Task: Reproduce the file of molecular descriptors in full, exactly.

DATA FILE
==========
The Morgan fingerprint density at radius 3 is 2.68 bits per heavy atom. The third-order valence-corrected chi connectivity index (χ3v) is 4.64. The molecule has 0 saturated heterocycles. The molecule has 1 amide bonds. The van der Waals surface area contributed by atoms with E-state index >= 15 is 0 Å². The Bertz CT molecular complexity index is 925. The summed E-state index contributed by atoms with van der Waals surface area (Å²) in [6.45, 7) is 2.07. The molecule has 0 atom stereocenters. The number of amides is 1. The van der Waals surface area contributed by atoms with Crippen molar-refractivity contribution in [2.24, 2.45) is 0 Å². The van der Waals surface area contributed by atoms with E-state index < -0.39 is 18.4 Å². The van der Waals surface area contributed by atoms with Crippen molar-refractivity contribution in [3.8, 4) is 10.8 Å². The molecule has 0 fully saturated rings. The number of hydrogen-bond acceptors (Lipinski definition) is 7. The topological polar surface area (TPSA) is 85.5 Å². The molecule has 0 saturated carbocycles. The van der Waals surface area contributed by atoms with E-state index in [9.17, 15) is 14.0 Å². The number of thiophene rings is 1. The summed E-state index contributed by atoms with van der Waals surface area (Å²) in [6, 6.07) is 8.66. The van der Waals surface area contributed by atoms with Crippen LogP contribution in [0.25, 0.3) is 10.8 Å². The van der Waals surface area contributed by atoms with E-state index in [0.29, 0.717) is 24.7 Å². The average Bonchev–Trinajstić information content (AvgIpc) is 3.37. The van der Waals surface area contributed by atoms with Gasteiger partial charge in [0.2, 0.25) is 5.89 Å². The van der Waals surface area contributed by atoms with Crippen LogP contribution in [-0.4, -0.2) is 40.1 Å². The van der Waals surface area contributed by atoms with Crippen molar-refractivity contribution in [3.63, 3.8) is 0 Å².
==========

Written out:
The Morgan fingerprint density at radius 3 is 2.68 bits per heavy atom. The third-order valence-corrected chi connectivity index (χ3v) is 4.64. The molecule has 0 saturated heterocycles. The molecule has 1 amide bonds. The van der Waals surface area contributed by atoms with E-state index >= 15 is 0 Å². The Bertz CT molecular complexity index is 925. The summed E-state index contributed by atoms with van der Waals surface area (Å²) in [6.45, 7) is 2.07. The molecule has 0 atom stereocenters. The number of amides is 1. The van der Waals surface area contributed by atoms with Crippen molar-refractivity contribution in [2.24, 2.45) is 0 Å². The van der Waals surface area contributed by atoms with E-state index < -0.39 is 18.4 Å². The van der Waals surface area contributed by atoms with Crippen molar-refractivity contribution in [3.8, 4) is 10.8 Å². The molecule has 0 fully saturated rings. The number of hydrogen-bond acceptors (Lipinski definition) is 7. The topological polar surface area (TPSA) is 85.5 Å². The molecule has 0 saturated carbocycles. The van der Waals surface area contributed by atoms with E-state index in [9.17, 15) is 14.0 Å². The number of thiophene rings is 1. The summed E-state index contributed by atoms with van der Waals surface area (Å²) in [6, 6.07) is 8.66. The van der Waals surface area contributed by atoms with Crippen LogP contribution in [0.25, 0.3) is 10.8 Å². The van der Waals surface area contributed by atoms with E-state index in [0.29, 0.717) is 24.7 Å². The average Bonchev–Trinajstić information content (AvgIpc) is 3.37. The van der Waals surface area contributed by atoms with Gasteiger partial charge in [0.2, 0.25) is 5.89 Å². The van der Waals surface area contributed by atoms with Crippen LogP contribution in [-0.4, -0.2) is 40.1 Å². The van der Waals surface area contributed by atoms with Crippen molar-refractivity contribution in [3.63, 3.8) is 0 Å².